New Year’s Resolutions & Earning Salvation

It’s the beginning of February and most of us have probably already broken those New img_4018Year’s resolutions that we made in such good faith a month ago. Maybe it was to eat healthier, to give up sweets, to exercise more, to stay off social media, to pray more, to waste less money, to save more money… It could have been anything. But yet, it probably hasn’t lasted even to the end of the first month.

My goal for the new year was to waste less, be it money, food, resources, time. I chose it call it a goal instead of a resolution because I wanted it to be something I could progress toward through the year instead of fail at right away. I’m not sure that worked, but I’m still striving for this goal.

But what happens when our New Year’s Resolutions, like eating better and cutting out sugar, start to confuse us about what makes us ‘a good person’? Our current culture magnifies our diets, our bodies and healthy living to such a degree that they start to be the rulers by which we measure ourselves. While I am at least grateful that our culture is now celebrating healthy bodies and healthy body image, I’m also concerned about how much of our personal worth is wrapped up in our physical bodies.

We want to earn our ‘goodness;’ when complimented on our weight-loss, our cooking skills, our arm muscles or our marathon time, we respond with something that puts our ‘goodness’ in perspective, the long road it took to learn to love our bodies and the struggle to overcome our health issues or our personal hurdles. There’s nothing wrong with this– if anything, it can be inspiring to others to know that amazing changes  can be made in our lives and we are not permanently condemned to our current situation.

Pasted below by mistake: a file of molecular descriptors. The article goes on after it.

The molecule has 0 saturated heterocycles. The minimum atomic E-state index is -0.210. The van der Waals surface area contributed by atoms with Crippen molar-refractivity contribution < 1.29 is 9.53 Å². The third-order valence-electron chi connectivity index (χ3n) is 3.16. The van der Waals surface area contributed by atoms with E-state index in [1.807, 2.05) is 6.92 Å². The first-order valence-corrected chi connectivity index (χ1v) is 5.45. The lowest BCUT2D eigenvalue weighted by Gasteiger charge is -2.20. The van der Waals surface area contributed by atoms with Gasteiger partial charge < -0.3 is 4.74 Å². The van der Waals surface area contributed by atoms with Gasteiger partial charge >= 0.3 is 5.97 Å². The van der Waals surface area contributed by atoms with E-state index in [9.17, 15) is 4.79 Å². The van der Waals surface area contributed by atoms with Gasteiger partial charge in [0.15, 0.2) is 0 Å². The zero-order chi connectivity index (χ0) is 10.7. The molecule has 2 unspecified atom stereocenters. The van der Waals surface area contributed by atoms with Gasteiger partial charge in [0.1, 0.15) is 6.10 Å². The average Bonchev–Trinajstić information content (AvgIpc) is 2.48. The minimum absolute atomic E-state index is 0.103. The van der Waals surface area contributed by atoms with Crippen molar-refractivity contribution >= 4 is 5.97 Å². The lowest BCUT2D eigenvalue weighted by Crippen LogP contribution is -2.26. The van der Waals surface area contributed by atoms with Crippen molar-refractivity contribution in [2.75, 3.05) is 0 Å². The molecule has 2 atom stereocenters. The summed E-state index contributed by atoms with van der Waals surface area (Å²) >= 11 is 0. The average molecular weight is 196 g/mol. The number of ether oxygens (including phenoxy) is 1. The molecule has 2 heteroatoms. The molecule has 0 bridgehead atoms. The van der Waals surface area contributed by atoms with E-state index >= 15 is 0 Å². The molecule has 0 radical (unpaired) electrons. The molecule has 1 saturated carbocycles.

But the thing is, we can’t earn our righteousness. Keeping our resolutions doesn’t earn us any righteousness points when we meet our savior. Even when our resolutions are spiritual resolutions, about spending more time with Jesus or giving more of our time to ministry or increasing our tithes, these actions are not enough to earn us salvation.

For it is by grace you have been saved, through faith—and this is not from yourselves, it is the gift of God— not by works, so that no one can boast. – Ephesians 2:8-9

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Gordon Ramsay Doesn’t Say Sorry

Gordon Ramsay, of Hell's Kitchen and Kitchen Nightmares fameI’ve been watching my fair share of Gordon Ramsay’s Kitchen Nightmares lately (thank you, Netflix, for helping me indulge my cinematic gluttony). Two things have become clear:

1. Gordon knows how to cook.
2. He expects the best from everyone.

Gordon Ramsay is in incredibly polarizing television personality, famous for his incredibly high standards in cooking which he enforces with an iron fist. With twenty-two current restaurants to his name and another dozen that have run their course, he hosts multiple reality television shows which both challenge and develop their participants.

But he doesn’t exactly always do this nicely. The reason he is so polarizing is because of his methods– loud, abrasive and harsh. His shows have lots of shouting, a fair share of swearing (Netflix episodes are uncensored, by the way, so fair warning) and lots and lots of confrontation. I’ve really only ever been a fan of Kitchen Nightmares, where he travels around to failing restaurants (there are seasons in both the UK and US) and tries to turn them around. He generally does remarkably well, with most of the restaurants resurrecting on the back of his changes and relaunch.

But these renewals are not easy or comfortable, and Gordon isn’t easy on the restaurateurs with whom he works. He is terribly difficult to impress (or even satisfy, really) and tolerates no laziness whatsoever. With uncomfortable frequency, the chefs serving embarrassingly poor entrees question Ramsay’s authority and try to disregard his opinions. But, without fail, his opinion is gold and, when they follow his advice, it proves accurate with restaurant-goers.

But why am I even bringing this up? What on earth does Gordon Ramsay have to do with worshiping and glorifying God?

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